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Carbon trading is controversial yet effective tool to combat climate change

Global warming as indicated by sea levels on the rise; the weather is increasingly becoming more extreme and unpredictable. Species after species face extinct and severe water shortage threatens dry regions. 
All of these are consequences of our greenhouse gas emissions that must be stopped or reduced now.  Meany weapons have emerged over the past decades to combat the global warming, perhaps none is more controversial rather more effective than the idea of carbon trading, where polluting nations can buy carbon credits from poor countries – basically continue to polluting. The idea was to stick a price on carbon units so that individuals, companies and governments can trade like stocks and bonds.
 But what really is a carbon unit? According to a YouTube channel known as Carbon Control, which provide a simple explanation that a carbon unit is a ‘permit’ (certificate) to emit one tonne of carbon dioxide gas (CO2).     
This is equivalent to five (5) months of continuously driving of motor vehicle or a total of eight (8) return flights on Air Niugini, PNG Air or a chartered aircraft between Mt. Hagen and Port Moresby.
So the next question is how does the emission trading scheme work? Or in another words, how exactly a price is determined or agreed upon and by who? The short answer is the emission trading scheme determines how much CO2 the greenhouse gas (GHG) can emit and the price is controlled by the carbon market.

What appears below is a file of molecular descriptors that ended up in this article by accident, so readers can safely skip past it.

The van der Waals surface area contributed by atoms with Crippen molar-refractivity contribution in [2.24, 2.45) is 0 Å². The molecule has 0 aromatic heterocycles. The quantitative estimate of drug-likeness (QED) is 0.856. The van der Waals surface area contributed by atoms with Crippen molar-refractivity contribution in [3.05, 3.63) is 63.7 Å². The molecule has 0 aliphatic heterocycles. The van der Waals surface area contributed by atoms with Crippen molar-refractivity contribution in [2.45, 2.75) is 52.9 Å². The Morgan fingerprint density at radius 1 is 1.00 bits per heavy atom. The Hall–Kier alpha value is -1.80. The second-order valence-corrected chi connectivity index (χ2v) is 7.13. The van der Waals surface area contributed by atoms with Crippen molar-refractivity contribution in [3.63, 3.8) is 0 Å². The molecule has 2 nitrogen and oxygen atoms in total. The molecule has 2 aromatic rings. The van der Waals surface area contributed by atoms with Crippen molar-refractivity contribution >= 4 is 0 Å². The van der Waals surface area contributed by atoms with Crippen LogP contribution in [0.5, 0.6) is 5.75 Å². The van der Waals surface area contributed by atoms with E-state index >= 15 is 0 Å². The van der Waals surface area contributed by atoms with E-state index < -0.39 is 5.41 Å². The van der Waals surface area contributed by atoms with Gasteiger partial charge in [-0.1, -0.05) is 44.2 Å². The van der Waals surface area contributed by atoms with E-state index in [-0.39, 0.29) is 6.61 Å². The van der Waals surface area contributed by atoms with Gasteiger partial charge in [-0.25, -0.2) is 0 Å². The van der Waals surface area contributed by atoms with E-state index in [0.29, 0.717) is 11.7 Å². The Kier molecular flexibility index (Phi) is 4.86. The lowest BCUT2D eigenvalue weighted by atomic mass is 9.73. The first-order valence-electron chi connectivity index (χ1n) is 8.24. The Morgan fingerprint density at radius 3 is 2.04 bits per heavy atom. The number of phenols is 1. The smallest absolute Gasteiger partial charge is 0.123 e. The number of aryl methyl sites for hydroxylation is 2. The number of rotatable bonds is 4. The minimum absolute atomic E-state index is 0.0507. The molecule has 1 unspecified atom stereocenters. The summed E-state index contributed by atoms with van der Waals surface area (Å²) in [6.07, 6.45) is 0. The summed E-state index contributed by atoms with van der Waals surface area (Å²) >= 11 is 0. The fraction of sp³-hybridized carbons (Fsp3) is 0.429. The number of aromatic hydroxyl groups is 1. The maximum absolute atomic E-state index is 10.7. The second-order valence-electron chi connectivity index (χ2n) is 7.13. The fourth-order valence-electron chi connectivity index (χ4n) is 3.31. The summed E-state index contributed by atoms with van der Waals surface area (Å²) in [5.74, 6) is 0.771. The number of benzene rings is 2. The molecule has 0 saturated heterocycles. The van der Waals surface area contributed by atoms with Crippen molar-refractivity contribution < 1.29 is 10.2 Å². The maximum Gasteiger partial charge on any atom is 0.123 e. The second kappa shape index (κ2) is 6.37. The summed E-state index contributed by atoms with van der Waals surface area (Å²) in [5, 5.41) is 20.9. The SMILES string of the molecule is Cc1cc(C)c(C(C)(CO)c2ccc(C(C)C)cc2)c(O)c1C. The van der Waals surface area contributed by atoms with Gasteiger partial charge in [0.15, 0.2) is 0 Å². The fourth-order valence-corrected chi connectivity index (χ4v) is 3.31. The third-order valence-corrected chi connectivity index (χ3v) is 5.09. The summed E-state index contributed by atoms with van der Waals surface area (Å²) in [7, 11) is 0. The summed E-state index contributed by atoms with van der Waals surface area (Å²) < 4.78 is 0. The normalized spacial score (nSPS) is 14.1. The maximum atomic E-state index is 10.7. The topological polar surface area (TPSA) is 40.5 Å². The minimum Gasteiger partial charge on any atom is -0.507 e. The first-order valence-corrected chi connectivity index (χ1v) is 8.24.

Well, what is an emission trading scheme? The Carbon Control YouTube channel further explains that in 1997 most of the countries in the world signed the Kyoto Protocol, with the aim that all industrial countries in the world should reduce their total emissions of GHG. Papua New Guinea is one of the countries who signed this agreement.
The United Nations (UN) distributes quotas of carbon unit to those industrialized countries that have signed the treaty.     
These units issued by the UN set a limit under level emissions or commonly referred to as caps. This limit is equivalent to total amount of CO2 each of these countries are permitted or allowed to under the allocation of quota by UN to emit into the atmosphere and which is less than anticipated emissions.   
In this scheme, some countries are so successfully in reducing emissions that they simply don’t need all the carbon units (permits allocated under the UN quota) they been allocated or permitted to emit, while other countries may struggle to reduce their emissions and need more units (permits).
Countries may therefore buy and sell carbon units (permits). The price of tradable units depends on how many there are in circulation, similar to a conventional stock exchange scenario; prices vary to supply and demand.
Each country is individually responsible for deciding how to cut its emissions. Heavy industry is often responsible for large share of a country’s CO2 emissions. Many countries have therefore decided that these industries must makeup largest contribution towards emission reductions.
Let us see an example; Factory A and Factory B both have been allocated carbon units by their authorities (governments). Factory A decides to reduce its carbon emissions by implementing climate friendly measures. Their reduction efforts are in fact so successful that they have carbon units to spare. This spare carbon unit can be sold.
Factory B, on the other hand, is able to use its emissions; they have to buy carbon units from Factory A.
However, Factory B can also covers its emissions by investing in carbon reducing measures (offsetting projects) in Factory C which is usually located in other developing countries like Papua New Guinea.
According to the Carbon Control channel, all these countries that have any applications under the Kyoto Protocol; the UN can still approve the emission reductions and give Factory B carbon units (additional permits to the prior quota allocated) equivalent to the reductions in Factory C.   
So regardless of whether Factory B buys carbon units from Factory A or C, the result is to reduce carbon emissions.